This week, the UN member states meet in the General Assembly for its 73rd session. As in previous years, we expect to hear more statements highlighting the role of women in peacebuilding and the need for more inclusive and gender-sensitive peace processes. Nearly two decades after the landmark resolution, why is implementation still sorely lagging?
Tens of thousands of individuals have been arbitrarily or unlawfully detained in Syria, and in many cases forcibly disappeared, since civil war broke out in 2011. In recent months, while some of their families have come to know of their deaths, many questions remain unanswered. This article warns of the “impunity gap” that is likely to arise from this situation, and gives practical recommendations for obtaining justice for victims and survivors.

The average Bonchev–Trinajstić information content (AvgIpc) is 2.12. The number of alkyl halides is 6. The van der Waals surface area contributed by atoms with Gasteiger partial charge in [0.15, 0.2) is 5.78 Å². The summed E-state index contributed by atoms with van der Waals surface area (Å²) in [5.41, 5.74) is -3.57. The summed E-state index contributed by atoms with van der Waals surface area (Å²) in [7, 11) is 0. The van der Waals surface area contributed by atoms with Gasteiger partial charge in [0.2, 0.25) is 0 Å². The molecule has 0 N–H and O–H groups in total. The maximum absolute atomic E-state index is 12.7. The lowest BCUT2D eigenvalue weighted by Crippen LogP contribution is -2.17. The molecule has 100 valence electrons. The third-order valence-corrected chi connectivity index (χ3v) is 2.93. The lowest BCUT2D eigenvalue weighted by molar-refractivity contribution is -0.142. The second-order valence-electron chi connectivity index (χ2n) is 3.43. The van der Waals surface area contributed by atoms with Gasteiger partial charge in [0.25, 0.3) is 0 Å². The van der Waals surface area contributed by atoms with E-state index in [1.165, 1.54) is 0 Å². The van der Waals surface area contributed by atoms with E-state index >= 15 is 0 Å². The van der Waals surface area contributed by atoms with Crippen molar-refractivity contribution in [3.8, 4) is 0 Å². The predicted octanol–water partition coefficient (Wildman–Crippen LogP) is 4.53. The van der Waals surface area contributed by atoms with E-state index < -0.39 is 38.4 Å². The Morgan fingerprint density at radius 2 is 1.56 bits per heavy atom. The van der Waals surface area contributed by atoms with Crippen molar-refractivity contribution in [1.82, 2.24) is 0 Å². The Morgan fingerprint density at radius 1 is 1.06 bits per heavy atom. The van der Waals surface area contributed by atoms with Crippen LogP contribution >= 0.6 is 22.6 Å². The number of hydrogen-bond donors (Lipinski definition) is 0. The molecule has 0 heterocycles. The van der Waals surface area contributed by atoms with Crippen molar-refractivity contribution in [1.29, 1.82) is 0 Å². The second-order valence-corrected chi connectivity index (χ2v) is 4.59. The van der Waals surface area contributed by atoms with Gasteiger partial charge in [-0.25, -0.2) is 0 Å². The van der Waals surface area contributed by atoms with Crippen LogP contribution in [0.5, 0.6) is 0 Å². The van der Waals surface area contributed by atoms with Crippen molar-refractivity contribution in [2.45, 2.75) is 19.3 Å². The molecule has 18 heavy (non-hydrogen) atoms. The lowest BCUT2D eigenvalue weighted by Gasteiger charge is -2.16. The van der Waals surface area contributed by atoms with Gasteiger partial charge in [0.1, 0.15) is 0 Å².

Liberia is well on the road to recovery, but its transition to sustained peace is far from over. South-South cooperation will play a crucial role to find linkages between peace and development, and to strengthen partnerships with southern development partners who can complement peacebuilding activities.
In June 2018, the United Nations (UN) Global Counter-Terrorism Strategy—adopted by the General Assembly in 2006 and reviewed every two years—underwent its sixth biennial review in New York. It took place with lots of raised expectations—particularly around strengthening obligations to comply with human rights law while countering terrorism, and increasing the inclusion of women and civil society organizations in policymaking and programming in this area. Sadly, the results fell short. Here is what happened.